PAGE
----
Business Growth in the Internet Age: When to Take an Online Store Offline

It’s the age of the internet start-up. You probably created your business on very little money, promoted it through social media, and were diligent and lucky enough to find an audience. If you’re making money online, congratulations! Little over 3 percent of small businesses survive their first 5 years, so rising profits are something to celebrate. In this day and age, there are many successful online businesses who remain completely pure play (online-only giants like Amazon and Netflix). But strangely enough, the tide has shifted towards online businesses going offline.

Forbes Magazine recently reported on the rise of omni-channel retail. Not only are more offline stores focused on their online presence, online stores are beginning to see the benefits of having a location. You might think opening a store is out of your league, but is it? Have you had a positive response and huge demand for your product online? How do you know when you should be taking your business to that level?

ebay offline store
photo credit: ebayink

Why Offline Makes Sense

Internet technology has changed very rapidly in the past 20 years, and so has retail. As soon as the floodgates were open and online shopping became a cultural and economic norm, it became easier for the internet to get too crowded.

Because of how simple and cheap it is to launch an online business, many consumers still see a lack of credibility, and even the successful pure play stores can run out of room to grow. Plus, how much of internet retail is reliant on hype? A recent study by NPD group found that 81 percent of spending by millennials is done in stores, while only 19 percent is done online. If you’re overwhelmed with orders, shipments, and customer demand for your product, just think – there could be a much, much larger customer base out there that you have yet to tap into at all.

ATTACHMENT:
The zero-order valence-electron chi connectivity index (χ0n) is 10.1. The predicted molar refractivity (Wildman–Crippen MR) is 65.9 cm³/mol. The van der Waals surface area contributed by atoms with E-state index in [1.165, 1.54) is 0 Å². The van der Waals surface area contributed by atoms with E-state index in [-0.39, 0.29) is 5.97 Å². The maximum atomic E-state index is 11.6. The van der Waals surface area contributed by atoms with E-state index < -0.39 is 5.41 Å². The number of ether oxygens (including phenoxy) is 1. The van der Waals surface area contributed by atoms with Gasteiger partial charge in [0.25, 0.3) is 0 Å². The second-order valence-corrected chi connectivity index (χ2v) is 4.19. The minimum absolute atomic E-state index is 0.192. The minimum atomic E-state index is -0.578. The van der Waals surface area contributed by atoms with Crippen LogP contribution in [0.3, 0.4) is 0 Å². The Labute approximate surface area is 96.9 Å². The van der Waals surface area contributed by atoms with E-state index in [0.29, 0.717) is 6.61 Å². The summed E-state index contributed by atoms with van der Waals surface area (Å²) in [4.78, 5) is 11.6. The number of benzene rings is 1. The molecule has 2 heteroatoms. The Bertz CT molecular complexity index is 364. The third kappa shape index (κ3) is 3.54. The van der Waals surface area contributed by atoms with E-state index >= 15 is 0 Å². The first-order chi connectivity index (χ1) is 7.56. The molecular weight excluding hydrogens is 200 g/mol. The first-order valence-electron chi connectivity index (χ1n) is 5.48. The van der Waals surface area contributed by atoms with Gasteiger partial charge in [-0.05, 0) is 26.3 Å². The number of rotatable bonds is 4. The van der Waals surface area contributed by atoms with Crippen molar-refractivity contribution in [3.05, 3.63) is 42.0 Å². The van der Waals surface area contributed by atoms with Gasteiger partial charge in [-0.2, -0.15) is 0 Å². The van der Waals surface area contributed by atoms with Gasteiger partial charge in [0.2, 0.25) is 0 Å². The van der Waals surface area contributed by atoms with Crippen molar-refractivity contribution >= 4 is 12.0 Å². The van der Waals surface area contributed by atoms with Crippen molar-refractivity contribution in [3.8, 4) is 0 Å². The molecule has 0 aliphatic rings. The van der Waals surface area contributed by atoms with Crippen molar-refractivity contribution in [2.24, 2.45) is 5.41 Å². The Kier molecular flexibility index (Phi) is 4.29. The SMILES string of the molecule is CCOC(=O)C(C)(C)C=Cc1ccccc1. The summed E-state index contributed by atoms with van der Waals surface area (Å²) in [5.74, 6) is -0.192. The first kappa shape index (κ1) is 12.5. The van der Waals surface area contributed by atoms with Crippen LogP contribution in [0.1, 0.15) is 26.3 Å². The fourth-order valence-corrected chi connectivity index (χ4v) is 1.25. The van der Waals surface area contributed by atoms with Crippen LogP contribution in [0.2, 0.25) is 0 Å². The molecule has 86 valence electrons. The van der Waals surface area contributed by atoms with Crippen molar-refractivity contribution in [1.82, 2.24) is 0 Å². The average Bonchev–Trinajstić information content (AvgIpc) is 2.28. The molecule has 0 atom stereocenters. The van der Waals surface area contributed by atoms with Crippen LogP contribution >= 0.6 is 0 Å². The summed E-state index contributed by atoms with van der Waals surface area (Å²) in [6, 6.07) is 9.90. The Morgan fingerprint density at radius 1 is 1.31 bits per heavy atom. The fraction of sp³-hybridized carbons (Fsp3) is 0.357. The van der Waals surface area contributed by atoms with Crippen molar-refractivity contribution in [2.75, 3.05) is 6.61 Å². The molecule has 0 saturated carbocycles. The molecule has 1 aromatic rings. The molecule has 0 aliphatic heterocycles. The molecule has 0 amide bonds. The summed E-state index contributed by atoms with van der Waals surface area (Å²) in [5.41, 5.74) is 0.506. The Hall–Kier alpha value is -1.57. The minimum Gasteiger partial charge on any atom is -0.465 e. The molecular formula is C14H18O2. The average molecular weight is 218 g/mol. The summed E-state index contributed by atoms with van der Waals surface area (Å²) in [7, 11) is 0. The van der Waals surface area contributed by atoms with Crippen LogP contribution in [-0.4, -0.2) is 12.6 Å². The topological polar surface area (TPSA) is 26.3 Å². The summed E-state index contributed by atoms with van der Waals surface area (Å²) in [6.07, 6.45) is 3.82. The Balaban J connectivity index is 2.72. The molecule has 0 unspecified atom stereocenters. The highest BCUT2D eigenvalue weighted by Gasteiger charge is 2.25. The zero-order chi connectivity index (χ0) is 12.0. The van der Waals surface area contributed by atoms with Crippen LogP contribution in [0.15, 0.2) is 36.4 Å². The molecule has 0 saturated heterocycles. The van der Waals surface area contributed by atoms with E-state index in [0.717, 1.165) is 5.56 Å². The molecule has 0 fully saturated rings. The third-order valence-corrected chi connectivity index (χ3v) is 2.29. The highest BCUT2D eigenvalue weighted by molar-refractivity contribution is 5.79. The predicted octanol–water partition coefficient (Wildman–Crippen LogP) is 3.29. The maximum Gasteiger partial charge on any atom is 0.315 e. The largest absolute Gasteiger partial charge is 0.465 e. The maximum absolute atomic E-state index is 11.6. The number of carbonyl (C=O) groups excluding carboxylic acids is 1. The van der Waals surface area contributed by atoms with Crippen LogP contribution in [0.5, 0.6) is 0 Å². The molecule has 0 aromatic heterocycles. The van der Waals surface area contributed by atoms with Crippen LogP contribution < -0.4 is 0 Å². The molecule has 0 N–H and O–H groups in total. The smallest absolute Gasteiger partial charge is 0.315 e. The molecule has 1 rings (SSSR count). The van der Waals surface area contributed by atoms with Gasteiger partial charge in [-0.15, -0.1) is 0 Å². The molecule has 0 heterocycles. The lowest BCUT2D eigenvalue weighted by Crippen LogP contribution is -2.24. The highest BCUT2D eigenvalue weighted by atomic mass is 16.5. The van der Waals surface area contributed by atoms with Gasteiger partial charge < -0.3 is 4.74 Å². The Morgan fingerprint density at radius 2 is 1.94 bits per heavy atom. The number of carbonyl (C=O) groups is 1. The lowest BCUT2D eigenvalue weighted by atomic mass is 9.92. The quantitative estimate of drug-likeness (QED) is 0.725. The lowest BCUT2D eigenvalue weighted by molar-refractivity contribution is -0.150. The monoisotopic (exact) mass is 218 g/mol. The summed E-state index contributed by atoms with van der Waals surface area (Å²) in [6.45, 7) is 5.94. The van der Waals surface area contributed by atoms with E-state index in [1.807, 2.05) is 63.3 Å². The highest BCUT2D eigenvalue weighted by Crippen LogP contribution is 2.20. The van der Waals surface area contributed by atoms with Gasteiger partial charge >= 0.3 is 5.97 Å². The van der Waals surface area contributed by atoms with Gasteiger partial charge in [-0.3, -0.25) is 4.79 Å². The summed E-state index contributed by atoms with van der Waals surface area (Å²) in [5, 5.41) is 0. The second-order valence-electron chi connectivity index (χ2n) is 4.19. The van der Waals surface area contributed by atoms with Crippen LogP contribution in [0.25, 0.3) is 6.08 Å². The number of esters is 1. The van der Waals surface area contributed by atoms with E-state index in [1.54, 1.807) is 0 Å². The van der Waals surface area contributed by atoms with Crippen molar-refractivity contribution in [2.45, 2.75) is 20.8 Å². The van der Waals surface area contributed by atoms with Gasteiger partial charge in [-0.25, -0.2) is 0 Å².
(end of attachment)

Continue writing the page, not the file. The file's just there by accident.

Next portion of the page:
Getting Started

Just because you’re great at running an online business doesn’t mean you’ve mastered what it takes to run an offline business, and that can be a little overwhelming. But understanding the basic important elements is simple.

Your main concern is location. Can you find an affordable spot in a safe neighborhood, near other businesses people frequent? Check the Small Business Administration site to find out about getting grants and loans and what you need to know about operating a small store in your area. Your proven online success should have getting approved much easier as long as you have adequate records and good credit standing. Once you can secure funds, you can officially bring your part-time staff aboard. But don’t forget business insurance concerns. Operating an offline location will lead to the need for property insurance, worker’s compensation, and company insurance for delivery vehicles. You can find company insurance at and other internet resources for business insurance needs. Most importantly, when you’re hiring staff, don’t forget the accountant. If you haven’t had someone on board to help you with your finances before, it definitely won’t be optional now.

Advertising Offline

Opening a store will open you up to a whole new world of advertising opportunities and necessities. Online businesses are no guarantee of success, and the prevalence of online advertising is just as overhyped as internet sales. The majority of big companies still use mostly offline methods like radio, television, and print ads, and if you’ve never ventured into these territories before, it can be daunting. You may have to set aside more of your budget than usual for advertising, but you shouldn’t neglect your online customer base either.

Omni-channel retail means having a symbiotic ad platform where internet consumers are introduced to your offline presence and local consumers are introduced to both your website and your store. Whether this is through Facebook, email, roadside banners, or magnets on the sides of cars, it really doesn’t matter.

Opening a store can seem like a big step, but the aim of starting a business should always be to grow that business. The trick is knowing the right pace and whether your particular product would have a place in the world of local business. If your online sales demonstrate a growing demand for new products and wider availability, it may be time to start thinking about moving your brand name from a monitor to a window. Don’t underestimate yourself. While most business owners are learning to accept failure, learning to accept success can be even more important.

About the Author: Amy Thomson is a blogger for, a leading UK insurance comparison site helping you save money on your business policy needs. Follow her on Twitter @VroomVroomAmy.